Glacier National Park
Camping Information

Mt. Gould in Glacier Park

Camping Information for Glacier

Photo Use Guidelines

Most people who visit Glacier National Park - and spend the night - end up camping out in the park, sometimes for days and days at a time. Which, to me, is the best way to see the park. While the west side of Glacier National Park has many motels and hotels to stay at (warning, the east side is rather "thin" on lodging), there is no better way to see the park than by staying up there for at least a few days.

Unlike many other popular national parks, where one has to make reservations for a campsite literally years in advance, Glacier National Park makes camping quite easy. Only two campgrounds accept reservations - all others are on a first-come, first-served basis. The two campgrounds that accept reservations through the National Park Reservation Service (1-600-365-CAMP) are Fish Creek (on Lake McDonald near Apgar Village) and St. Mary Campground (eastern side of the park near the St. Mary entrance station and the town of St. Mary). At last count, Glacier National Park had just over 1000 "front country" campgrounds - defined as those campgrounds that you can drive too.

If you plan on staying at any other campground that does not accept reservations, be sure to try to get there rather early. Some of the more popular campgrounds, particularly Avalanche Creek, Apgar and Many Glacier have a tendency to fill up quite early. Many Glacier, in particular, can be at times frustrating to get into, as it is the only campground around.

Photo Use Guidelines

Additionally, if you're use to amenities in campgrounds, be prepared to live without them in Glacier National Park. Utility hook-ups are not provided and connection to water, sewer, or electrical outlets is prohibited. Generator use within campgrounds is permitted only between the hours of 7:00 am - 9:00 am, 12-noon -2:00 pm, and 5:00 pm - 7:00 pm. This is all in theme with keeping with what Glacier National Park is - a wilderness park. Glacier is not another Yellowstone or Yosemite, complete with tons of fancy lodging places, restaurants and other activities. Instead, it is a place to come and enjoy the beauty and quite of America's most scenic National Park.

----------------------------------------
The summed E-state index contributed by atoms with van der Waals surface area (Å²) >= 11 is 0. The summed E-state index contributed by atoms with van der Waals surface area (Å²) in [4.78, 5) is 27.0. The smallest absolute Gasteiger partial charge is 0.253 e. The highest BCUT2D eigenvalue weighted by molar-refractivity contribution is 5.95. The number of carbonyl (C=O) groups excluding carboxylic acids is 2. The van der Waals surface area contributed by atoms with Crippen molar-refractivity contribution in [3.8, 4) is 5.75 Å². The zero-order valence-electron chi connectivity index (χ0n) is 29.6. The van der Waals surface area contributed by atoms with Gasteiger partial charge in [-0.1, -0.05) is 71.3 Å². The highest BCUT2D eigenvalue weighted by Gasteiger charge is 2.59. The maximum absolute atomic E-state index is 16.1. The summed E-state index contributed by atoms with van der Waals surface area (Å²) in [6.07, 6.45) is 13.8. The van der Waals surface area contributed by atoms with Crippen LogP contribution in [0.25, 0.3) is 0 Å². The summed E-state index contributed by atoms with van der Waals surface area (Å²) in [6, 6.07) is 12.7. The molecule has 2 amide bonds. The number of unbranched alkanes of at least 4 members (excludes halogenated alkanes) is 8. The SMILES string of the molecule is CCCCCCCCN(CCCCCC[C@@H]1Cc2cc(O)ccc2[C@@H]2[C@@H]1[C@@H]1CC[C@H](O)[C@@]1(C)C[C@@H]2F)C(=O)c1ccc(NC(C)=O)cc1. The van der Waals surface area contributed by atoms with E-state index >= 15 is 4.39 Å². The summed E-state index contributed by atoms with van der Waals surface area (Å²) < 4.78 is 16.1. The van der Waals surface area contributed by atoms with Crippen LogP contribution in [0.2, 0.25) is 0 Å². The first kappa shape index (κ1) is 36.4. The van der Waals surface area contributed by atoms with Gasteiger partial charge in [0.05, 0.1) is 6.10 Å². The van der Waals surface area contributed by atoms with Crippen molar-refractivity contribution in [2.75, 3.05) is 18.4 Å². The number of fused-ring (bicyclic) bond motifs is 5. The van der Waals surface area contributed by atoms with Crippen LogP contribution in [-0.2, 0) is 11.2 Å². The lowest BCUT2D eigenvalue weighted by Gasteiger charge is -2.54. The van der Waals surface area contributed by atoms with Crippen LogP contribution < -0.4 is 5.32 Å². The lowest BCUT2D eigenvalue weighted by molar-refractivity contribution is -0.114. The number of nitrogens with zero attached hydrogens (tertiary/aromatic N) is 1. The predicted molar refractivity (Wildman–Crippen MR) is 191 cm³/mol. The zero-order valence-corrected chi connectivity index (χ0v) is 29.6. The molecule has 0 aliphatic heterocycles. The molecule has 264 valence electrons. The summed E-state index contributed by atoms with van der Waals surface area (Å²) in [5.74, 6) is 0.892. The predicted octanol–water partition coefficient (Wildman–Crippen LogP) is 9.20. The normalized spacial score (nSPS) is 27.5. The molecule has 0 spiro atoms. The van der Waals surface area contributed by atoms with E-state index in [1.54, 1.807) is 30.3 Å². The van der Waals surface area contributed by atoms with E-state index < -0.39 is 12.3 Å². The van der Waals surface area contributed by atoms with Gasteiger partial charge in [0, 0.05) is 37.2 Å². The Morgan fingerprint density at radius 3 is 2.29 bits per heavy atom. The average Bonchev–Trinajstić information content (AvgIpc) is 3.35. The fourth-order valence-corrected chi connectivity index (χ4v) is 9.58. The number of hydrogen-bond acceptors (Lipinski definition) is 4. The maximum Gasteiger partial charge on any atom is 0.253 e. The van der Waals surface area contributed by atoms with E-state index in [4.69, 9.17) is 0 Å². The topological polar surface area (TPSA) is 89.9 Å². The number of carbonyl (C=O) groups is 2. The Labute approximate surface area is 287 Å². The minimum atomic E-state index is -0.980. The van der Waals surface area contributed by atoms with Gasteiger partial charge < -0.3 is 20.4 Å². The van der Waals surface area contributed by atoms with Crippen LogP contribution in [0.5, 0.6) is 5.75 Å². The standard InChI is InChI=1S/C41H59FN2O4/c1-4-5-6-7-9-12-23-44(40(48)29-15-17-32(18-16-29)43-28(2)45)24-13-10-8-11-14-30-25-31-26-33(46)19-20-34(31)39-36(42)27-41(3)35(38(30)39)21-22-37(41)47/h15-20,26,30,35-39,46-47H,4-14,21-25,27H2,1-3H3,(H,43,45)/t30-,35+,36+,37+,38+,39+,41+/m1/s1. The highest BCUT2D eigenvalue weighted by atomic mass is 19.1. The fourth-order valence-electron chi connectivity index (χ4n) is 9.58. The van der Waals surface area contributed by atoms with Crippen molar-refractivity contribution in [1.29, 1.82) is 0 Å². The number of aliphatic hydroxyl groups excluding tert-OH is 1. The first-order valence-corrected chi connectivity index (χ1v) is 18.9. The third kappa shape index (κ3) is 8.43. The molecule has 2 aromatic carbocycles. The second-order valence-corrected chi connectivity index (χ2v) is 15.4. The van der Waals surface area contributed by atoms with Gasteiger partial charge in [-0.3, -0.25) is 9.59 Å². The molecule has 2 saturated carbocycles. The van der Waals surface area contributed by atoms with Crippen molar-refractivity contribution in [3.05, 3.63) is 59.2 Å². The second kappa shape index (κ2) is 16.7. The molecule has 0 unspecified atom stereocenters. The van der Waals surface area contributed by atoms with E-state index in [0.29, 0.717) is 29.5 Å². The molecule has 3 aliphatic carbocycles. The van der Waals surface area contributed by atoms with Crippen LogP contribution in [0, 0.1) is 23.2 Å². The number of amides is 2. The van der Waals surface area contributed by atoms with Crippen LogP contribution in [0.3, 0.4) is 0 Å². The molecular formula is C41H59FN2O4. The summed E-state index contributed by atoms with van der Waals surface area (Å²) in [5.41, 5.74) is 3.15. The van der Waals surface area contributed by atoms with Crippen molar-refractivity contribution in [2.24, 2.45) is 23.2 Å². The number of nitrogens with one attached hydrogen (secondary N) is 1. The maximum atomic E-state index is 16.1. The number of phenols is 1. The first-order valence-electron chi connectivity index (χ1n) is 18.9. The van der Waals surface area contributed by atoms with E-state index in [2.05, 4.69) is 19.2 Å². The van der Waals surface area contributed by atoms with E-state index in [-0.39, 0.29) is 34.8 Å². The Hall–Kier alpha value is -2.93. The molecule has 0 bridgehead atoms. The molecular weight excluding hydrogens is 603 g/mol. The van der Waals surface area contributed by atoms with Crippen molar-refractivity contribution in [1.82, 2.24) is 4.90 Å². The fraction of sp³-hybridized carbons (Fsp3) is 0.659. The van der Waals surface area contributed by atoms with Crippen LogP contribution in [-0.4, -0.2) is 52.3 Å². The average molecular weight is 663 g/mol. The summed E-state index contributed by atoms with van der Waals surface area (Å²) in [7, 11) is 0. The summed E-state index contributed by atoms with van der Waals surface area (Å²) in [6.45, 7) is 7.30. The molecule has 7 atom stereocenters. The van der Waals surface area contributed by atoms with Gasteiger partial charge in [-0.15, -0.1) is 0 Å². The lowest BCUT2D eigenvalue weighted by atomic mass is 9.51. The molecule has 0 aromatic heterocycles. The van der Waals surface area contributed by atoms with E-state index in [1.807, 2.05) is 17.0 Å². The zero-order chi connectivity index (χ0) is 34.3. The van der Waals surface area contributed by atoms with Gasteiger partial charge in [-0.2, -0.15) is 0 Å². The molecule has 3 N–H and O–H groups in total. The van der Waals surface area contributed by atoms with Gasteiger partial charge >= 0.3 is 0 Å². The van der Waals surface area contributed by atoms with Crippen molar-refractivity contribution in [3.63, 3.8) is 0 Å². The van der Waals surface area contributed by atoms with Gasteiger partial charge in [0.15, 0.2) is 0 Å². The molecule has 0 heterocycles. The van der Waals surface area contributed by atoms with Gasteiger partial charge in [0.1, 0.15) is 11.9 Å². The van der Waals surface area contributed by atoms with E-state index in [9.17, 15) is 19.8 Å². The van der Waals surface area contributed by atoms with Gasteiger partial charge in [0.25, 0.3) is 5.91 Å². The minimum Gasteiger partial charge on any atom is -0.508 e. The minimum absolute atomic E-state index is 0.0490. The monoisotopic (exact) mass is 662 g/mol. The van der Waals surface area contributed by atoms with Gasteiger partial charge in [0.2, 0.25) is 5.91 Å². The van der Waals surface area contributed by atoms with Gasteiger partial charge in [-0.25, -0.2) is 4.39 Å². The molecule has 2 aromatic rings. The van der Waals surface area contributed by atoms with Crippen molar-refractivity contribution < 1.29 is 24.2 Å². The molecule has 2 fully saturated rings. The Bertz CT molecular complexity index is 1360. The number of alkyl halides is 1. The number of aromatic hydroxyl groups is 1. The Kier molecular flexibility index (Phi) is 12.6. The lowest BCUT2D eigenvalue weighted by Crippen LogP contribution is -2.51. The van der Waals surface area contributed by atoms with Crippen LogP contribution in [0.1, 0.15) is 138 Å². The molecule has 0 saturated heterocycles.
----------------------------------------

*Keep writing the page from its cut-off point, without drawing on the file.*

Due to the presence of Grizzly Bears, camping in Glacier National Park requires some diligence on the part of anyone camping. When not in immediate use, all food, beverages, coolers, stoves, grills, cooking utensils, food containers, and pet food must be kept in a closed hard sided vehicle, day or night. Campers without vehicles must use available food lockers or hanging devices for all food storage. Violations of this rather strict anti-bear policy can result in several things - confiscation of the stuff by park officials, a small fine, or - more ominously - a visit by your local Grizzly Bear.

Here are some other things to keep in mind while camping in Glacier National Park.

Bring your own food - The lack of services in Glacier National Park is legendary. And, it's a long way to the local supermarket. Thus, be prepared and bring everything you need. While you can buy a few things here and there in the park and from a few vendors outside of the park, you'll pay for it, too.

Trailers - The Going-to-the-Sun Road is the primary road used by vehicles to travel between the east and west sides of the park. Trailers are prohibited on this road beyond certain points. Thus, if you have a trailer, plan accordingly.

Distant Campgrounds - Several of the campgrounds in Glacier National Park are not recommended for travel or use by RV's. The reason, should you happen to be on it, will be obvious. These roads, found primarily in the North Fork area of the park, are narrow, bumpy and not a lot of fun to drive in a normal car.

Backcountry Camping - Camping in the backcountry of Glacier National Park is only allowed in designated areas. Reservations can be taken for various campsites months in advance - although some are always reserved as a first-come, first-served. Additionally, anyone who will be spending the night in the backcountry of Glacier National Park needs to obtain a permit. These permits are available at any ranger station. All food must be hung on the supplied food storage poles to prevent the bears from getting to it.

Camping Gear & Equipment Guide for Glacier National Park

Camping Tents : Find the right tent to fit your specific needs
Sleeping Bags : A Guide to getting the right sleeping bag
Sleeping Pad : Why you need a good and warm sleeping pad

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